8. What we are seeing now in Gaza is a sign of things to come. Hundreds of rockets from the smaller terror groups there have placed over 1 million Israelis in the south into the direct line of fire, and into bomb shelters. It has brought daily life in the south to almost a complete halt. Israel has managed to kill a few dozen terrorists, mostly rocket crews, but there is no doubt that the terror groups have a million Israelis under direct terror threat. Alarms sound throughout the night, and a whole population has to spend the nights in bomb shelters. During the day, schools, factories, businesses are all out of operation. And this is only in battle with the Islamic Jihad, a small terror group directed by Iran and Hezbollah. We’re not even talking about the big boys yet [Hamas, Hezbollah]. We’ve let these terror groups arm themselves to the teeth, and now we’re going to pay for it.
9. In case of serious escalation in Gaza, with Hamas getting involved, and a potential ground incursion by the IDF, what will the response from Egypt be? How will the Egyptian military leadership react, now that it is entering into some sort of partnership with Hamas’ mothership, the Muslim Brotherhood? Is it even possible for Israel to conduct a wide-spread military operation in the Gaza Strip without raising the specter of a clash with Egypt? What if the Egyptians cancel the peace treaty and send aid to the Gaza population? What if the Muslim Brotherhood sends aid and fighters to Hamas? Will Israel stop them? To me, it seems that the era of ground incursions by the IDF into Gaza, and the idea of taking down Hamas, is over.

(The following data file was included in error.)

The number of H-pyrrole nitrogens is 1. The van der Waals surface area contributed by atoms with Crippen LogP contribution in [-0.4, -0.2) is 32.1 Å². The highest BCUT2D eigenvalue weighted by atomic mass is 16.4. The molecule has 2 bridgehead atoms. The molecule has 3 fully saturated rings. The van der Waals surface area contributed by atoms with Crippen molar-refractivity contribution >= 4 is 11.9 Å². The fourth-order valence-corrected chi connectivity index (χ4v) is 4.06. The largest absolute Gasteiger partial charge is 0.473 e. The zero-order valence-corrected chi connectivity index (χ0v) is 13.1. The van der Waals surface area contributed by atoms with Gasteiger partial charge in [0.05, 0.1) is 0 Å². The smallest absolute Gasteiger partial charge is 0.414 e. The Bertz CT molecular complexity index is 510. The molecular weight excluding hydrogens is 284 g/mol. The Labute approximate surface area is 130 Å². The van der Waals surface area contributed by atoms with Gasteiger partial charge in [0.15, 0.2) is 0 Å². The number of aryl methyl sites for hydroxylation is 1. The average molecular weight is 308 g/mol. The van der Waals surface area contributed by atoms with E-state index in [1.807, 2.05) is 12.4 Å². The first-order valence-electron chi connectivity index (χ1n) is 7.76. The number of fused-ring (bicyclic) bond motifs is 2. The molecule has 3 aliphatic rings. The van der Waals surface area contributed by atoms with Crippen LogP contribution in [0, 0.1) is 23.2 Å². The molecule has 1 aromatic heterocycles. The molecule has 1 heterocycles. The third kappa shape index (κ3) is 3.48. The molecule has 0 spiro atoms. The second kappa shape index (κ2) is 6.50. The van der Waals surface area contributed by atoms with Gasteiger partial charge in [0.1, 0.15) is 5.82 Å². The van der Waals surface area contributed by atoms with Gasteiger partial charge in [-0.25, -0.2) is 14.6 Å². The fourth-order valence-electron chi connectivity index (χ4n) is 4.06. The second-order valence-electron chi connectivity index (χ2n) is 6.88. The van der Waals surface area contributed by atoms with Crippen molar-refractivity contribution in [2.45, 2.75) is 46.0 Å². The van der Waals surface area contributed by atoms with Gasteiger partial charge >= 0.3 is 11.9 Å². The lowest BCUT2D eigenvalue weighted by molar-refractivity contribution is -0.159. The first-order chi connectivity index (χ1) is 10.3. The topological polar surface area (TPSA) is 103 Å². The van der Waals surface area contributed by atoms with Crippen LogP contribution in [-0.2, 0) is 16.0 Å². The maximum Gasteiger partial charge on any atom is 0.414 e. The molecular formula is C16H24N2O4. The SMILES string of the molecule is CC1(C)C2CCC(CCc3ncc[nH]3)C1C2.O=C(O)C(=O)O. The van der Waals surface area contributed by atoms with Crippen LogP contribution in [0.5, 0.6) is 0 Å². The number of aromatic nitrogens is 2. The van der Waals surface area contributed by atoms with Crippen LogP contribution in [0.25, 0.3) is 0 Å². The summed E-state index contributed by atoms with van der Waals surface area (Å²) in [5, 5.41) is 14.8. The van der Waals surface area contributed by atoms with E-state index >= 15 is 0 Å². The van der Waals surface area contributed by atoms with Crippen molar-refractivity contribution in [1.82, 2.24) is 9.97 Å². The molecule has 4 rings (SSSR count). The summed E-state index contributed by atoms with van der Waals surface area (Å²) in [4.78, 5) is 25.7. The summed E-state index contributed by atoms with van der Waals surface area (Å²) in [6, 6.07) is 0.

10. The world’s attention is still fixed on the massacre in Syria. Over the past few days the fighting in Gaza has not featured on the home pages of the Guardian or the New York Times. Russia and China have thwarted all Security Council attempts to stop Assad’s killing. They’re sticking with him. Today, China has already ‘urged’ Israel to stop its assault on Gaza. PA President Abbas, who once urged the IDF to destroy Hamas, has already asked the Arab League to take Israel to the Security Council over the latest Gaza fighting. How much time does Israel have now?